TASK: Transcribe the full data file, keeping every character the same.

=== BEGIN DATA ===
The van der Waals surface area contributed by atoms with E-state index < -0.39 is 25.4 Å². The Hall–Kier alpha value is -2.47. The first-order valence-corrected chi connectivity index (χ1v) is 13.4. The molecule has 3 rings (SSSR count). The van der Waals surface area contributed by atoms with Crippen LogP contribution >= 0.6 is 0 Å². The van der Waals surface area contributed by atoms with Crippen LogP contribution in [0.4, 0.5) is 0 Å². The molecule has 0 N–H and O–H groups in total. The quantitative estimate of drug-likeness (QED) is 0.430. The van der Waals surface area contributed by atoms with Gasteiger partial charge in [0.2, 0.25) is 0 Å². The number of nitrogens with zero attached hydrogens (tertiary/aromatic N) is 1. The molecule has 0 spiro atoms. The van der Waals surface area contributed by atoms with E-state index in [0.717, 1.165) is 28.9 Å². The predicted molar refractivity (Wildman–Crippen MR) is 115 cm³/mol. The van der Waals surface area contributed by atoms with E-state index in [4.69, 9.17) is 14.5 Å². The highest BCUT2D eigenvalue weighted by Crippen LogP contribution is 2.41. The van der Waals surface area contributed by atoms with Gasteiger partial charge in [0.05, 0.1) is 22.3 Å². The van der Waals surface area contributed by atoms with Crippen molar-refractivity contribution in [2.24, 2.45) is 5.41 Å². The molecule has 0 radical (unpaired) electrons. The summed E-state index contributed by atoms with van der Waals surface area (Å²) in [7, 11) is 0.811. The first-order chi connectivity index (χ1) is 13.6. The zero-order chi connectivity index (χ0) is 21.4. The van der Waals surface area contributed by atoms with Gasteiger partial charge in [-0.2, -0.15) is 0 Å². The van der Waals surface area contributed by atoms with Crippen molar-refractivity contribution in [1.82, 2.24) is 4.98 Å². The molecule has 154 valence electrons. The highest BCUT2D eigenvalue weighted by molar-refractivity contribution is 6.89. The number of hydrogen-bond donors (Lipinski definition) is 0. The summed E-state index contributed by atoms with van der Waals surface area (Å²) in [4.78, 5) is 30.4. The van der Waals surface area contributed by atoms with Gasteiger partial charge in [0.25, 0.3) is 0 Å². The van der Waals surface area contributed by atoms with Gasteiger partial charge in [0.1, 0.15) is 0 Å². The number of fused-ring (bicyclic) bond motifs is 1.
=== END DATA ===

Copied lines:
The van der Waals surface area contributed by atoms with E-state index < -0.39 is 25.4 Å². The Hall–Kier alpha value is -2.47. The first-order valence-corrected chi connectivity index (χ1v) is 13.4. The molecule has 3 rings (SSSR count). The van der Waals surface area contributed by atoms with Crippen LogP contribution >= 0.6 is 0 Å². The van der Waals surface area contributed by atoms with Crippen LogP contribution in [0.4, 0.5) is 0 Å². The molecule has 0 N–H and O–H groups in total. The quantitative estimate of drug-likeness (QED) is 0.430. The van der Waals surface area contributed by atoms with Gasteiger partial charge in [0.2, 0.25) is 0 Å². The number of nitrogens with zero attached hydrogens (tertiary/aromatic N) is 1. The molecule has 0 spiro atoms. The van der Waals surface area contributed by atoms with E-state index in [0.717, 1.165) is 28.9 Å². The predicted molar refractivity (Wildman–Crippen MR) is 115 cm³/mol. The van der Waals surface area contributed by atoms with E-state index in [4.69, 9.17) is 14.5 Å². The highest BCUT2D eigenvalue weighted by Crippen LogP contribution is 2.41. The van der Waals surface area contributed by atoms with Gasteiger partial charge in [0.05, 0.1) is 22.3 Å². The van der Waals surface area contributed by atoms with Crippen molar-refractivity contribution in [2.24, 2.45) is 5.41 Å². The molecule has 0 radical (unpaired) electrons. The summed E-state index contributed by atoms with van der Waals surface area (Å²) in [7, 11) is 0.811. The first-order chi connectivity index (χ1) is 13.6. The zero-order chi connectivity index (χ0) is 21.4. The van der Waals surface area contributed by atoms with Gasteiger partial charge in [-0.2, -0.15) is 0 Å². The van der Waals surface area contributed by atoms with Crippen molar-refractivity contribution in [1.82, 2.24) is 4.98 Å². The molecule has 154 valence electrons. The highest BCUT2D eigenvalue weighted by molar-refractivity contribution is 6.89. The number of hydrogen-bond donors (Lipinski definition) is 0. The summed E-state index contributed by atoms with van der Waals surface area (Å²) in [4.78, 5) is 30.4. The van der Waals surface area contributed by atoms with Gasteiger partial charge in [0.25, 0.3) is 0 Å². The van der Waals surface area contributed by atoms with Gasteiger partial charge in [0.1, 0.15) is 0 Å². The number of fused-ring (bicyclic) bond motifs is 1.